All these lovely models needs somewhere to fight over, and Deadzone provides it in the form of a high quality paper playmat.  Plenty of little detailed touch's, and you can faintly see the squares laid out.  In Deadzone movement is based on cubes, and the mat is a grid of 3”x3” squares and the scenery is built to match these and fit on the board. These square also extend upwards to form cubes.

 Lastly you get the rulebook.  Its not often you find a hardback rulebook in a starter set, and this one I a treat! its high quality and contains......
Force Lists for all seven factions in Deadzone: Enforcers, Forge Fathers, Plague, Marauders, Asterians, Rebs and Veer-myn
All the background information on the world.
Core rules
Special Rules
A full campaign system for running linked games.

 The book is easy to follow, full of lovely artwork and pictures of fully painted models, with plenty of diagrams to help you learn the game.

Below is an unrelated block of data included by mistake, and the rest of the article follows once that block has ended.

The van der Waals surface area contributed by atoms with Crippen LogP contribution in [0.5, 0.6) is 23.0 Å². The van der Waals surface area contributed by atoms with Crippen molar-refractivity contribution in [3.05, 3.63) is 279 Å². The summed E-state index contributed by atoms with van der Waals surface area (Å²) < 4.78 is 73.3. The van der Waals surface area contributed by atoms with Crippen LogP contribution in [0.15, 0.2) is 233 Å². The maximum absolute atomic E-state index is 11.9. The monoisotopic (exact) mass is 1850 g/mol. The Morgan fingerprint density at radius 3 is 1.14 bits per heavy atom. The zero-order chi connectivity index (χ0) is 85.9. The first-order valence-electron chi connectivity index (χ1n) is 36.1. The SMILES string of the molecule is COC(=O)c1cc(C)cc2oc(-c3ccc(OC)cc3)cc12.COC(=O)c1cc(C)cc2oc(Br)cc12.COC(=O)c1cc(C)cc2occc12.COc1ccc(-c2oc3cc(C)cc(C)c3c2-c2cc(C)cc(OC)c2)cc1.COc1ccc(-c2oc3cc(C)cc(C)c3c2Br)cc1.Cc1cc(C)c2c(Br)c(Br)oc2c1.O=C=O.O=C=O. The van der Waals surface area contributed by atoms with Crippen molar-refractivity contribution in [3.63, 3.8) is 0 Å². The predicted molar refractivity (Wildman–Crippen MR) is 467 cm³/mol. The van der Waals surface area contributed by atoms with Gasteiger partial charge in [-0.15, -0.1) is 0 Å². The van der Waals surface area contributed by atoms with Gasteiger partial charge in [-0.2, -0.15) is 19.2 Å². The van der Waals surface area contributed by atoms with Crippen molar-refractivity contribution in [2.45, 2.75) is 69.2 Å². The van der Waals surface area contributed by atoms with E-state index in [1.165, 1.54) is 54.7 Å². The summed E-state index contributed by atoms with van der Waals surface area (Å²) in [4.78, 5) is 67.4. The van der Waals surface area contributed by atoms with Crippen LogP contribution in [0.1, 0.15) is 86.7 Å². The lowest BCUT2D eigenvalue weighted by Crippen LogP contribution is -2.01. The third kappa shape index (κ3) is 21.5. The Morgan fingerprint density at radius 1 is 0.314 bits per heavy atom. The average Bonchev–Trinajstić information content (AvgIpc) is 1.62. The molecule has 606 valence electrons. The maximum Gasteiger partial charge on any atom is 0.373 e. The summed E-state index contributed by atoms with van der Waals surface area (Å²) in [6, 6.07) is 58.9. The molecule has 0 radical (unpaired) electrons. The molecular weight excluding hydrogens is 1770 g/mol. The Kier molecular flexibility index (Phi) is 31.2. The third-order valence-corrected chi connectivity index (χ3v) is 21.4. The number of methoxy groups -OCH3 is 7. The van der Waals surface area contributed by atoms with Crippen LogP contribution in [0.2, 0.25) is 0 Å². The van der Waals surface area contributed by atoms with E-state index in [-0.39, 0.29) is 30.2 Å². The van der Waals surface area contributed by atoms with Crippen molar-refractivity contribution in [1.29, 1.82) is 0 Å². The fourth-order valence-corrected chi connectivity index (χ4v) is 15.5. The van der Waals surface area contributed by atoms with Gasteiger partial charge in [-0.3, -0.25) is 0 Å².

The rules though full of tactical nuance are not complicated to learn or follow, so you can be up and playing in fairly short order (apart from assembling your models and terrain that is) making it an easy game to teach.

You select a mission from the book from a choice of several that can be selected or rolled. it also has secret objectives rolled for each player in that mission to add some more variety.  The winner is either the first player to accumulate the required VPs (victory Points) or wipe out the opposing team. You then build "Strike Teams" from the provided lists in the book.  This covers all the races currently available for Deadzone in one place, giving you plenty of options for each race, and a list of mercenaries should you wish to increase the options again.

The campaign mode has some great options for upgrading your characters as they gain experience, and looking for all sort of equipment post battle, creating your own stories as you go along.  The quality of the rulebook puts it well up there with books that cost as much as this whole set, so it certainly will not feel out of place on your shelf.